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This isn't a conversion, but I figured this would be the most appropriate place to post this bike. Yesterday morning I missed out on a Specialized Expedition I had intended to pick up, but was able to grab this as a consolation prize instead!

It's a 1984 (possibly 85?) Raleigh Portage, which was their off the shelf 650B touring bike. It appears to be all original with the exception of a replacement Vetta saddle and a later model Shimano Deore DX derailleur, as opposed to the Shimano Deore "Deerhead" that would have been original spec. I may end up trying to hunt one of those down as it would be nice for the front and rear mechs to match. The frame is Raleigh's 23" size, but has quite a large headtube as a result of the 650B geometry. Based on the headtube length compared to my other 58cm frames I was worried this wouldn't fit, but I'm just able too, even if it is a litter tighter fit than I'm used to.

Grabbed a few quick pics this morning, but will likely take some more once I do a little overhaul and get some new tires, etc. Really looking forward to getting this one out on the road! Enjoy!














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Old 02-08-17, 01:56 PM
  #336  
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Nyce consolation prize @WolfgangVerne! Those Portage's are unique and beautiful.
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Old 02-08-17, 02:12 PM
  #337  
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I bet that Raleigh is just as good as the Specialized.
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Old 02-08-17, 04:12 PM
  #338  
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Nice Portage! I had one in green with dark anodized rims and pretty much original parts (including original tires, which were pretty shot). I ended up getting an offer I couldn't refuse and selling it off to fund my Ebisu 650B.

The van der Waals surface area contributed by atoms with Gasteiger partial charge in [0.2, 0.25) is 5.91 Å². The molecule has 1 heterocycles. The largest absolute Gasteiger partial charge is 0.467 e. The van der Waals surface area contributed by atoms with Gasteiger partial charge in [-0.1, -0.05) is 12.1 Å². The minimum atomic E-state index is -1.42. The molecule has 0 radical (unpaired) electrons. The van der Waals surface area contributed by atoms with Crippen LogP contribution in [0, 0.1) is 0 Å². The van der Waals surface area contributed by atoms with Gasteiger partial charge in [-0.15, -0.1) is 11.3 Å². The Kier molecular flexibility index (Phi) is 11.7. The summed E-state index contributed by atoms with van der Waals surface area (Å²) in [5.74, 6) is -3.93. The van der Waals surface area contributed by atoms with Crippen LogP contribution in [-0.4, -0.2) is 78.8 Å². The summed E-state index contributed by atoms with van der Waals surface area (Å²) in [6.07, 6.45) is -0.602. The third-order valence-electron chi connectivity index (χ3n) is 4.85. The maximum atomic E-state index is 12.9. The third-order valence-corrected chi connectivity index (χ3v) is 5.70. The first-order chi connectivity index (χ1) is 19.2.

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Old 02-08-17, 05:55 PM
  #339  
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Originally Posted by nlerner View Post
Nice Portage! I had one in green with dark anodized rims and pretty much original parts (including original tires, which were pretty shot). I ended up getting an offer I couldn't refuse and selling it off to fund my Ebisu 650B.
I had a green one also, in my size and in original condition and it was given to me. I kept it for a few months but had no space for it so passed it on (at no cost) to a friend. Wish I'd kept it and given it a chance. Raleigh tourers of that period all had those skinny Randonneur bars.

When I was working in a Schwinn/Raleigh shop in Seattle we had a young guy come in from Alaska to buy a bike for a cross-country ride. He said he lived near the Portage Glacier so guess what bike he chose?

*edit*

Found a pic!


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Old 02-08-17, 06:12 PM
  #340  
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Cheers @romperr and @noglider! The Portage is a beauty for sure and appears to be a solid touring bike to boot. I'm certain once I get it tuned up and am out riding I won't be having any regrets about missing out on the Specialized. And with this I get that added bonus of trying out 650B.
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Old 02-08-17, 06:34 PM
  #341  
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Originally Posted by nlerner View Post
Nice Portage! I had one in green with dark anodized rims and pretty much original parts (including original tires, which were pretty shot). I ended up getting an offer I couldn't refuse and selling it off to fund my Ebisu 650B.